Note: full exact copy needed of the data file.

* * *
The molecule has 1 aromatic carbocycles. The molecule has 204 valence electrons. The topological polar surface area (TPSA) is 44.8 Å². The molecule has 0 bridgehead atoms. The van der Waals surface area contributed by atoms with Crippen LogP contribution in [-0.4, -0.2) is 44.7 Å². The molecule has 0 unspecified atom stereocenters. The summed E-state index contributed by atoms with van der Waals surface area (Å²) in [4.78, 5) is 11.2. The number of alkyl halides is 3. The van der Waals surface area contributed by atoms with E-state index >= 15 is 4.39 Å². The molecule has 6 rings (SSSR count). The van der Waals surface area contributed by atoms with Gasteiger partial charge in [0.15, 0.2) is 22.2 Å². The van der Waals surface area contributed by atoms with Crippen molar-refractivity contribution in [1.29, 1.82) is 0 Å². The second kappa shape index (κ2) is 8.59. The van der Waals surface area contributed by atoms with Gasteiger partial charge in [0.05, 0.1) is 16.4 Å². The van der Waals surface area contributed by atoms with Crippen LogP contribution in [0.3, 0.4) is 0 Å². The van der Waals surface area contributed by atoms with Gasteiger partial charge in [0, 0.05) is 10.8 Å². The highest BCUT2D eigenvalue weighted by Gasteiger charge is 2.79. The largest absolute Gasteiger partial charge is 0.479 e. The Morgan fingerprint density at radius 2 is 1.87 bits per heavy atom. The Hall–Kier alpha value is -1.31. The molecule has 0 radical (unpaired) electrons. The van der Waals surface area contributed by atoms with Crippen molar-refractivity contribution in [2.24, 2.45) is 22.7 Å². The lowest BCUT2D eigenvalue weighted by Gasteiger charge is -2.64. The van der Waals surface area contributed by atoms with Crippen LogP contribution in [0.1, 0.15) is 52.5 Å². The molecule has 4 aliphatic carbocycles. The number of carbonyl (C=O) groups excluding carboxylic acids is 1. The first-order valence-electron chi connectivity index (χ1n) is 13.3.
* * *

The molecule has 1 aromatic carbocycles. The molecule has 204 valence electrons. The topological polar surface area (TPSA) is 44.8 Å². The molecule has 0 bridgehead atoms. The van der Waals surface area contributed by atoms with Crippen LogP contribution in [-0.4, -0.2) is 44.7 Å². The molecule has 0 unspecified atom stereocenters. The summed E-state index contributed by atoms with van der Waals surface area (Å²) in [4.78, 5) is 11.2. The number of alkyl halides is 3. The van der Waals surface area contributed by atoms with E-state index >= 15 is 4.39 Å². The molecule has 6 rings (SSSR count). The van der Waals surface area contributed by atoms with Gasteiger partial charge in [0.15, 0.2) is 22.2 Å². The van der Waals surface area contributed by atoms with Crippen molar-refractivity contribution in [1.29, 1.82) is 0 Å². The second kappa shape index (κ2) is 8.59. The van der Waals surface area contributed by atoms with Gasteiger partial charge in [0.05, 0.1) is 16.4 Å². The van der Waals surface area contributed by atoms with Crippen LogP contribution in [0.3, 0.4) is 0 Å². The van der Waals surface area contributed by atoms with Gasteiger partial charge in [0, 0.05) is 10.8 Å². The highest BCUT2D eigenvalue weighted by Gasteiger charge is 2.79. The largest absolute Gasteiger partial charge is 0.479 e. The Morgan fingerprint density at radius 2 is 1.87 bits per heavy atom. The Hall–Kier alpha value is -1.31. The molecule has 0 radical (unpaired) electrons. The van der Waals surface area contributed by atoms with Crippen molar-refractivity contribution in [2.24, 2.45) is 22.7 Å². The lowest BCUT2D eigenvalue weighted by Gasteiger charge is -2.64. The van der Waals surface area contributed by atoms with Crippen LogP contribution in [0.1, 0.15) is 52.5 Å². The molecule has 4 aliphatic carbocycles. The number of carbonyl (C=O) groups excluding carboxylic acids is 1. The first-order valence-electron chi connectivity index (χ1n) is 13.3.